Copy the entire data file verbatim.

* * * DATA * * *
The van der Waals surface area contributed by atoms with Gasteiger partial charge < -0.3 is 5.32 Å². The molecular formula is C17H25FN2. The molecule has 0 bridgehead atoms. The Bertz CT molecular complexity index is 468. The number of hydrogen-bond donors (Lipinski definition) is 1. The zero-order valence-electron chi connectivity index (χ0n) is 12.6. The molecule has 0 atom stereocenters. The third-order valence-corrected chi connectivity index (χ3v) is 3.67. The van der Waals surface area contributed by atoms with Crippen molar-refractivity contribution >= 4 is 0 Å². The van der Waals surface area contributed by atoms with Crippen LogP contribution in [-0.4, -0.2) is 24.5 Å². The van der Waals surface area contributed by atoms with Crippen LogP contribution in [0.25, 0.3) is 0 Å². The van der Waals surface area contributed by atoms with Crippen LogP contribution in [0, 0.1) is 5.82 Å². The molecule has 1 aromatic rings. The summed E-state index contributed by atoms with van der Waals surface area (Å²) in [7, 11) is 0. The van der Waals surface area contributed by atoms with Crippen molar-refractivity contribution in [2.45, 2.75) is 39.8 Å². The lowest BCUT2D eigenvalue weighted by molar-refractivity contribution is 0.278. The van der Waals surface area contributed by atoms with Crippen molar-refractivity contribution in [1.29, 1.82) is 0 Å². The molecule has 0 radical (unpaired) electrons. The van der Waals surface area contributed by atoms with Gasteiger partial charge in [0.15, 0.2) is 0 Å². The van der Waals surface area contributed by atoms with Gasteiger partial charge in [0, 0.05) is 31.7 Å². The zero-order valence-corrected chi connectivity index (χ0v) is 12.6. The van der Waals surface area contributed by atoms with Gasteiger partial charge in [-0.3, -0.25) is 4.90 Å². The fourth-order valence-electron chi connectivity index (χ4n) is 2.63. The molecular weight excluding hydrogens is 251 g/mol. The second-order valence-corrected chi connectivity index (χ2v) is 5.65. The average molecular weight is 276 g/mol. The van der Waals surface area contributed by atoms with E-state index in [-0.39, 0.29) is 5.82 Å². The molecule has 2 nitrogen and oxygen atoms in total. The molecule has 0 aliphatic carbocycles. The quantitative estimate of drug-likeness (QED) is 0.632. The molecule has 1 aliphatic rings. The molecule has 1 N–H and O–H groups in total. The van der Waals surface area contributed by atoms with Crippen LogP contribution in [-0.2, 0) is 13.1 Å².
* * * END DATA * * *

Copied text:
The van der Waals surface area contributed by atoms with Gasteiger partial charge < -0.3 is 5.32 Å². The molecular formula is C17H25FN2. The molecule has 0 bridgehead atoms. The Bertz CT molecular complexity index is 468. The number of hydrogen-bond donors (Lipinski definition) is 1. The zero-order valence-electron chi connectivity index (χ0n) is 12.6. The molecule has 0 atom stereocenters. The third-order valence-corrected chi connectivity index (χ3v) is 3.67. The van der Waals surface area contributed by atoms with Crippen molar-refractivity contribution >= 4 is 0 Å². The van der Waals surface area contributed by atoms with Crippen LogP contribution in [-0.4, -0.2) is 24.5 Å². The van der Waals surface area contributed by atoms with Crippen LogP contribution in [0.25, 0.3) is 0 Å². The van der Waals surface area contributed by atoms with Crippen LogP contribution in [0, 0.1) is 5.82 Å². The molecule has 1 aromatic rings. The summed E-state index contributed by atoms with van der Waals surface area (Å²) in [7, 11) is 0. The van der Waals surface area contributed by atoms with Crippen molar-refractivity contribution in [2.45, 2.75) is 39.8 Å². The lowest BCUT2D eigenvalue weighted by molar-refractivity contribution is 0.278. The van der Waals surface area contributed by atoms with Crippen molar-refractivity contribution in [1.29, 1.82) is 0 Å². The molecule has 0 radical (unpaired) electrons. The van der Waals surface area contributed by atoms with Gasteiger partial charge in [0.15, 0.2) is 0 Å². The van der Waals surface area contributed by atoms with Gasteiger partial charge in [0, 0.05) is 31.7 Å². The zero-order valence-corrected chi connectivity index (χ0v) is 12.6. The van der Waals surface area contributed by atoms with Gasteiger partial charge in [-0.3, -0.25) is 4.90 Å². The fourth-order valence-electron chi connectivity index (χ4n) is 2.63. The molecular weight excluding hydrogens is 251 g/mol. The second-order valence-corrected chi connectivity index (χ2v) is 5.65. The average molecular weight is 276 g/mol. The van der Waals surface area contributed by atoms with E-state index in [-0.39, 0.29) is 5.82 Å². The molecule has 2 nitrogen and oxygen atoms in total. The molecule has 0 aliphatic carbocycles. The quantitative estimate of drug-likeness (QED) is 0.632. The molecule has 1 aliphatic rings. The molecule has 1 N–H and O–H groups in total. The van der Waals surface area contributed by atoms with Crippen LogP contribution in [-0.2, 0) is 13.1 Å².